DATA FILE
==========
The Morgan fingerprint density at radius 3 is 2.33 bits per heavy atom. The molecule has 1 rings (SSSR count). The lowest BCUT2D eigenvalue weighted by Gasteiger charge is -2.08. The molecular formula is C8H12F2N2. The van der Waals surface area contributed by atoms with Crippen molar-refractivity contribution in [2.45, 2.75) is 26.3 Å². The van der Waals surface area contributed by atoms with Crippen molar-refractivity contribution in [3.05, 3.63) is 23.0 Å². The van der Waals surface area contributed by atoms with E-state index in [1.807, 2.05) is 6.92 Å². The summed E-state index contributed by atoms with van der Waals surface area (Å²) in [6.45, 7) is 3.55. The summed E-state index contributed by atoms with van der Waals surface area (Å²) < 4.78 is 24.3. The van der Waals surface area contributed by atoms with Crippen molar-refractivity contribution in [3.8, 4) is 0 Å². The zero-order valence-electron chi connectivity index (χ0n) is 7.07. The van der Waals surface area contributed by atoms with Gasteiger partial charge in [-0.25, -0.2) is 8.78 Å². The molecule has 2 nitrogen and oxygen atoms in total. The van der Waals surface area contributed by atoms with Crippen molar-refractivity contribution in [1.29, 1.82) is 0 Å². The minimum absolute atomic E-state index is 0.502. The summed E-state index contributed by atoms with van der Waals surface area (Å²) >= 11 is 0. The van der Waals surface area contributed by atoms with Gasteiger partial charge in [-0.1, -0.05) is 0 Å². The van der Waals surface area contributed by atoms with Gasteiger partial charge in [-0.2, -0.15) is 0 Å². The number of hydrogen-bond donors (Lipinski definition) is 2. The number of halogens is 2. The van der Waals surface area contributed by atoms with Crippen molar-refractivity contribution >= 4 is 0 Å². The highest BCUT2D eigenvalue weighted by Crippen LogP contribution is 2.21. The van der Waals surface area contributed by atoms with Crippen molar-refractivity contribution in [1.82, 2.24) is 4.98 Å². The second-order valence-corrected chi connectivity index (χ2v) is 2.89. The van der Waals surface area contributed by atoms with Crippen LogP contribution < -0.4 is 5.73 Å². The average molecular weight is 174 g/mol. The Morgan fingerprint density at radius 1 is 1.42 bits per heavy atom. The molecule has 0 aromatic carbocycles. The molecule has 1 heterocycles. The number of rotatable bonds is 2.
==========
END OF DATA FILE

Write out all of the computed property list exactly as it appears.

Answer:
The Morgan fingerprint density at radius 3 is 2.33 bits per heavy atom. The molecule has 1 rings (SSSR count). The lowest BCUT2D eigenvalue weighted by Gasteiger charge is -2.08. The molecular formula is C8H12F2N2. The van der Waals surface area contributed by atoms with Crippen molar-refractivity contribution in [2.45, 2.75) is 26.3 Å². The van der Waals surface area contributed by atoms with Crippen molar-refractivity contribution in [3.05, 3.63) is 23.0 Å². The van der Waals surface area contributed by atoms with E-state index in [1.807, 2.05) is 6.92 Å². The summed E-state index contributed by atoms with van der Waals surface area (Å²) in [6.45, 7) is 3.55. The summed E-state index contributed by atoms with van der Waals surface area (Å²) < 4.78 is 24.3. The van der Waals surface area contributed by atoms with Crippen molar-refractivity contribution in [3.8, 4) is 0 Å². The zero-order valence-electron chi connectivity index (χ0n) is 7.07. The van der Waals surface area contributed by atoms with Gasteiger partial charge in [-0.25, -0.2) is 8.78 Å². The molecule has 2 nitrogen and oxygen atoms in total. The van der Waals surface area contributed by atoms with Crippen molar-refractivity contribution in [1.29, 1.82) is 0 Å². The minimum absolute atomic E-state index is 0.502. The summed E-state index contributed by atoms with van der Waals surface area (Å²) >= 11 is 0. The van der Waals surface area contributed by atoms with Gasteiger partial charge in [-0.1, -0.05) is 0 Å². The van der Waals surface area contributed by atoms with Gasteiger partial charge in [-0.2, -0.15) is 0 Å². The number of hydrogen-bond donors (Lipinski definition) is 2. The number of halogens is 2. The van der Waals surface area contributed by atoms with Crippen molar-refractivity contribution >= 4 is 0 Å². The highest BCUT2D eigenvalue weighted by Crippen LogP contribution is 2.21. The van der Waals surface area contributed by atoms with Crippen molar-refractivity contribution in [1.82, 2.24) is 4.98 Å². The second-order valence-corrected chi connectivity index (χ2v) is 2.89. The van der Waals surface area contributed by atoms with Crippen LogP contribution < -0.4 is 5.73 Å². The average molecular weight is 174 g/mol. The Morgan fingerprint density at radius 1 is 1.42 bits per heavy atom. The molecule has 0 aromatic carbocycles. The molecule has 1 heterocycles. The number of rotatable bonds is 2.